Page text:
Tuesday, 11 August 2009

Laura Nyro

I have just finished reading "Soul Picnic", a biography of the late Laura Nyro written by Michelle Kort. It is a very good read and I would thoroughly recommend if you are a fan although, in the UK at least, it is not the easiest thing to get hold of - it was ordered on Amazon for me late last year as a Christmas present but only finally arrived a couple of months ago.

I have never particularly warmed to some of Laura's more earnest moments - large chunks of "New York Tendaberry", for example - where you imagine her hunched over her piano, banging away at the keys and baring her soul. But when she is more mellow or more chirpy it is another matter altogether, and she did have the most wonderfully soulful voice as was evident whenever she reinterpreted an old pop or soul standard from the 1960s.

"Angel In The Dark" was an album released in 2001, four years after her death from ovarian cancer. It brings together tracks recorded at various sessions during 1994 and 1995, some of which then had additional instrumentation added to them to "finish them off". It is a mixture of covers and originals, and overall works very well.

From the album, here is her cover version of the Delfonics' "La La Means I Love You", and her own "Sweet Dream Fade" - according to the book, the last song recorded at her last ever recording session.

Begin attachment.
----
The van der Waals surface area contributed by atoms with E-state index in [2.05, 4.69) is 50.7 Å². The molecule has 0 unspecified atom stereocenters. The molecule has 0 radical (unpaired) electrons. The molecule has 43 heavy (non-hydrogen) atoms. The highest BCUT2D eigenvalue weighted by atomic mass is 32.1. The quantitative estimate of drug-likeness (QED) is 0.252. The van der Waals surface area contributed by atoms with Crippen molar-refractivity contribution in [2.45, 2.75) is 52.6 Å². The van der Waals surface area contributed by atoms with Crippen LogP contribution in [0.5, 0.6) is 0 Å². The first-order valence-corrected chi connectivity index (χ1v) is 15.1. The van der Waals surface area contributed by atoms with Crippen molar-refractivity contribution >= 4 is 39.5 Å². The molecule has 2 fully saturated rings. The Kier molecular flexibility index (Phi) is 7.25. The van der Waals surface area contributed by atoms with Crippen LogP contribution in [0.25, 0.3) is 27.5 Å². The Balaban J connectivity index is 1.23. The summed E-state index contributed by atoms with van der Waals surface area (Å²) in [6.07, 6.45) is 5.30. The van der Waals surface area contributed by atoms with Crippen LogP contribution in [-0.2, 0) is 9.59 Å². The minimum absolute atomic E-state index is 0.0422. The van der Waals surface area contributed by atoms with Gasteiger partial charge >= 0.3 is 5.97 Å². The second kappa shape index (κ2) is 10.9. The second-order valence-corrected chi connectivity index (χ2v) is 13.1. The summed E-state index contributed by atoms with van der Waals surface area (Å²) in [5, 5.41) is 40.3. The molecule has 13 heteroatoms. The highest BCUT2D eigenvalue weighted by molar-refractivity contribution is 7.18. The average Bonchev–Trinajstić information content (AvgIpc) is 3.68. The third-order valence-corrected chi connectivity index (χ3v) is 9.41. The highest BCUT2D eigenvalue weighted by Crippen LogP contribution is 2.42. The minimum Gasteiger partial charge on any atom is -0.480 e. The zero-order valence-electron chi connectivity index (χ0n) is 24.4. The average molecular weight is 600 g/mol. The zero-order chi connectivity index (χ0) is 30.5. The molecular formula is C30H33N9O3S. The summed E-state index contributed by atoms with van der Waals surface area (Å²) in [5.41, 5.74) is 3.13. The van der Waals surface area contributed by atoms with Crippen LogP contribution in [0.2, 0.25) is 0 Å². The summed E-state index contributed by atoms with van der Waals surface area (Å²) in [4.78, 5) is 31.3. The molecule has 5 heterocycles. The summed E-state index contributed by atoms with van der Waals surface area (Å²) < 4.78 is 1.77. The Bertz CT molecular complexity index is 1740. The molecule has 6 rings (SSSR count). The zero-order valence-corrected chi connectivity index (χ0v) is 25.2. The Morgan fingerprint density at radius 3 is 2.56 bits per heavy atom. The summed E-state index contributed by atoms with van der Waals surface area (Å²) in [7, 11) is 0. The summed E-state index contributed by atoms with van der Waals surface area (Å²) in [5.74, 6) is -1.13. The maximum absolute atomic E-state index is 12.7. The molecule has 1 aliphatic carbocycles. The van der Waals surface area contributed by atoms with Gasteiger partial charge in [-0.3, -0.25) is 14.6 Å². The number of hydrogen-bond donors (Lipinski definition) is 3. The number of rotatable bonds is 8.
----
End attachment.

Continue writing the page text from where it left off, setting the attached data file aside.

And here are Three Dog Night with their version of "Eli's Comin'":


  1. I just wanted to add a comment here, NY Tendaberry was the 3rd album I bought by Laura Nyro having heard covers by other artists first but preferring her versions, and it is my most potent, powerful piece of music that has the ability to catch my breath all these years later and I absolutely adore it!

  2. Pauline

    Thanks for the comment. It is good to know someone reads this nonsense, even if they don't agree with it.

    Re-reading the post I realise I came across as more dismissive of "New York Tendaberry" than I had intended. It is a very good record and tracks like "Time and Love" and "Captain Saint Lucifer" are among my favourites. But overall I am more likely to reach for "Eli & the Thirteenth Confession" or "Smile". In the book Michelle Kort theorises that some of Laura's music is more likely to speak to women than men because it taps into their own experience - maybe there is something in that.

    All the best


  3. How strange, I am just reading the Kort book which took some time (months) to arrive from Amazon!
    I think some of her later work is unfairly dismissed - "Mother's Spiritual" has always been one of my favourites, and some of "Walk the Dog and Light the Light" has it's moments.

    By the way, you mention Elizabeth Barraclough - I have her album from when it was given out by Dark Star magazine for renewing my subscription - many, many years ago.